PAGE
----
The consequence of the status quo is crystal clear. We have environmental laws intended to protect ecosystems, such as the Great Barrier Reef, but they are undermined by other environmental laws which legalize harm of the very places we’re trying to protect. 

Today we live with this deep contradiction within our legal systems, and the results are proving severe, including accelerating species extinction, global warming, and ecosystem collapse — such as with coral reefs.

The approval of permits for Adani are just one example of this contradiction. Those organizing to oppose the mine argue that the extraction and burning of coal will accelerate climate disruption and contribute to water pollution, which are leading causes of bleaching and die-off.

Studies show that the past three years were the hottest in recorded human history, and the United Nations’ Intergovernmental Panel on Climate Change Climate has warned of “the significant human influences on the Earth system as a whole.” 

Recently, the Intergovernmental Science-Policy Platform on Biodiversity and Ecosystem Services released a report detailing how human activities are “pushing the planet towards a sixth mass species extinction.” The Reef provides habitat for millions of species and yet our legal system is allowing human activities that are known to cause direct harm to the Reef and the life it supports.

These reports, and the on-the-ground (and underwater) consequences of legal systems which fail to protect nature, point to the same problem — that humankind has a fundamentally unsustainable relationship with the natural environment. It is time to transform that relationship, from one based in exploitation and destruction, to one which recognizes our dependence on nature and our need to live harmoniously and in balance with the natural world.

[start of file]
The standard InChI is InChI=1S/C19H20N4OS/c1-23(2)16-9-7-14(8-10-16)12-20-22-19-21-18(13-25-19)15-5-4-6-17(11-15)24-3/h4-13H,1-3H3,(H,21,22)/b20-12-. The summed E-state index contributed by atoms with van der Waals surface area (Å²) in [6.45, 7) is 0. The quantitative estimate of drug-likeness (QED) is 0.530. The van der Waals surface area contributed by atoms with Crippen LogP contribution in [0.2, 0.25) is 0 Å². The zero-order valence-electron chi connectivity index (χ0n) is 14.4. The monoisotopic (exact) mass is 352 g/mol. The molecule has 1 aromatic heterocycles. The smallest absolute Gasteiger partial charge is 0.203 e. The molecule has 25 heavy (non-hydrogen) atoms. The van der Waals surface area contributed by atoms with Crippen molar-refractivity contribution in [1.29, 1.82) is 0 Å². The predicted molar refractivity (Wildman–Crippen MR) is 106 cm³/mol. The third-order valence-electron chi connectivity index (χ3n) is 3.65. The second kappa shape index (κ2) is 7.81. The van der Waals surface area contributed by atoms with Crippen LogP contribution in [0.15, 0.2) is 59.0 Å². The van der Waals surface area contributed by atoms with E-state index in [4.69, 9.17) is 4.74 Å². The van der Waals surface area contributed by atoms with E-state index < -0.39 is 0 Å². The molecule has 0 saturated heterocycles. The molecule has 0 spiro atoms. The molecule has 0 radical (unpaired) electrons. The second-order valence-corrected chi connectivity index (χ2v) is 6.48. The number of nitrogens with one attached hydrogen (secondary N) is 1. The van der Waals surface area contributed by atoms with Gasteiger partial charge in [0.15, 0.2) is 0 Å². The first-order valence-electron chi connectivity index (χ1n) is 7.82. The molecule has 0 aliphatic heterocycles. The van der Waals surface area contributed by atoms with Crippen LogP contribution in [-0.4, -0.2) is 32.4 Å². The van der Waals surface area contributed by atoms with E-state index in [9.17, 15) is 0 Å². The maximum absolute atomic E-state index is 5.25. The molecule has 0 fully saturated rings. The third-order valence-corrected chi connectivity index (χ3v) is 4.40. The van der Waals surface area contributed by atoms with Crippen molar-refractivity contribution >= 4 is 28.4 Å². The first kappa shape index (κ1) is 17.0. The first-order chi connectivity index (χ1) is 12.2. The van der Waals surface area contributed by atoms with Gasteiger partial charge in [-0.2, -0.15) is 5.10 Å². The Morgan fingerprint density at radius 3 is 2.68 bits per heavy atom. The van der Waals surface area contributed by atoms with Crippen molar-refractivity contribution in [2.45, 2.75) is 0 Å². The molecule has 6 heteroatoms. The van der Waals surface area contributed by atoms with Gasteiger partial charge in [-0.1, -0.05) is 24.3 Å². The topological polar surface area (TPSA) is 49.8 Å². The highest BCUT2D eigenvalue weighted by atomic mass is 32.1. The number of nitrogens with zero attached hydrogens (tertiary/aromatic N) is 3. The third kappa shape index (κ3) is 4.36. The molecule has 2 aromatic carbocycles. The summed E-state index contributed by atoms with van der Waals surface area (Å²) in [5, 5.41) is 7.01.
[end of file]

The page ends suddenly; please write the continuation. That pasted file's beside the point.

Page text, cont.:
But this is not about simply changing our attitude toward nature. It means understanding that our actions are destroying the very life systems upon which we depend.  

Change begins, in part, with changing how legal systems treat nature. Thus, transforming nature from being considered a commodity, existing to serve human needs, to nature being recognized as a living entity with inherent value and rights.

This kind of change is beginning in Australia and taking hold elsewhere. In 2006, the first laws recognizing that nature has legal rights were enacted in the US. In 2008, Ecuador enshrined legal rights of nature in its national constitution. Today, laws and court decisions which change how nature is treated under the law have been passed by communities in Brazil, by First Nations tribes in the US, by the governments of Bolivia, New Zealand, and Uganda, and by courts in Colombia, Bangladesh, and India.

In 2016, Colombia’s Constitutional Court issued a decision recognizing legal rights of the Atrato River, including rights to protection and conservation. The court explained the need to change how we treat nature, and recognize that humans are “an integral part and not simply as a ruler of nature.” It spoke of the urgency to make this transformation, writing, “Now is the time to start taking the first steps towards effectively protecting the planet and its resources before it is too late or the damage is irreversible, not only for future generations but for the entire human species.”

Around the world the call for change is growing, and the urgency has never been greater.  

The existing system of law and governance which has brought us to this point cannot continue. It’s long past time that we acknowledge this and act upon it.